#HSBC Joins #JPMorgan: Prepares To Unveil Up To 20,000 Job Cuts

Posted: June 1, 2015 in Economics

global-economy

The banking system must be doing great… just days after JPMorgan announced mass layoffs, SkyNews reports that HSBC is preparing to announce a revised headcount target, which insiders said that it was likely to be between 10,000 and 20,000 job cuts.

As Sky News reports,

HSBC will next week set out plans to cut thousands more jobs across its global workforce as it tries to reassure shareholders that its focus on costs remains undiminished after a series of reputational crises.

Sky News understands that Stuart Gulliver, HSBC’s chief executive, will set out a revised target for headcount reductions that will be implemented by the end of 2017 at an investor day next week.

The precise job cuts number that will be outlined by Mr Gulliver on June 9 was unclear on Monday, although insiders said that it was likely to be between 10,000 and 20,000.

One source said the numbers were still being worked on and had yet to be finalised.

Europe’s biggest lender employed 258,000 people at the end of last year, but it has already abandoned a target set two years ago to reduce its employee base to between 240,000 and 250,000 by 2016 because of the fast-changing nature of bank regulation.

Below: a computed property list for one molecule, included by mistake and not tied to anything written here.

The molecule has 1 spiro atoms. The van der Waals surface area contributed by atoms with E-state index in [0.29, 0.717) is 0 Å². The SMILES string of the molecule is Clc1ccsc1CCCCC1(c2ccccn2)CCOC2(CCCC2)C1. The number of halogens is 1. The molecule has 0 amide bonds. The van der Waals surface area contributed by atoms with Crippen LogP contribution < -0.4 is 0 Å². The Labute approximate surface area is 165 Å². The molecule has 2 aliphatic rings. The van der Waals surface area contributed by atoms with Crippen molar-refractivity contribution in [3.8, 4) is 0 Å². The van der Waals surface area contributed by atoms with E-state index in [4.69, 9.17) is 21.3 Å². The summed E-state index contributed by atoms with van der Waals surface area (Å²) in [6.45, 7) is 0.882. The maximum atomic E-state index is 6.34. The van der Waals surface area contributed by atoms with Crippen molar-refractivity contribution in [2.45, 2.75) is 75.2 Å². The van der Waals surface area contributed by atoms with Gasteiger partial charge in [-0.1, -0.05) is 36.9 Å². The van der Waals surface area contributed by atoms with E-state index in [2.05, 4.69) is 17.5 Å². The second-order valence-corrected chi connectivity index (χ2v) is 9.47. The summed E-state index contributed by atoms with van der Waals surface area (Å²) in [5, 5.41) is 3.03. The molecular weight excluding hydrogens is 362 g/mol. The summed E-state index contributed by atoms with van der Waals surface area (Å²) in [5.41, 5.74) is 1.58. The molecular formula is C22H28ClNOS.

It is understood that the headcount reductions figure announced next week will exclude the potential impact of the sale of HSBC’s operations in Brazil and Turkey, where the bank does not disclose how many people work for it.

*  *  *

As we noted previously, of JPMorgan

The latest job cuts show that despite some resiliency in certain
business lines, including merger advisory and asset management

Banks have been
scrambling to cut costs enough to counteract increased regulatory and
legal expenses in recent years while revenue growth has been hurt by low
interest rates.

“It’s cheaper for us and good for clients,” Mr. Dimon noted.

Maybe so, but we’ll tell you who it’s most certainly not good for:
the people who are about to be fired. To those folks we say simply that
you can blame ZIRP, a flagging US economy which ZIRP has failed to prop
up, and of course, the machines.

But at least the stock price is up… so that’s nice!

Source: [Zero Hedge]

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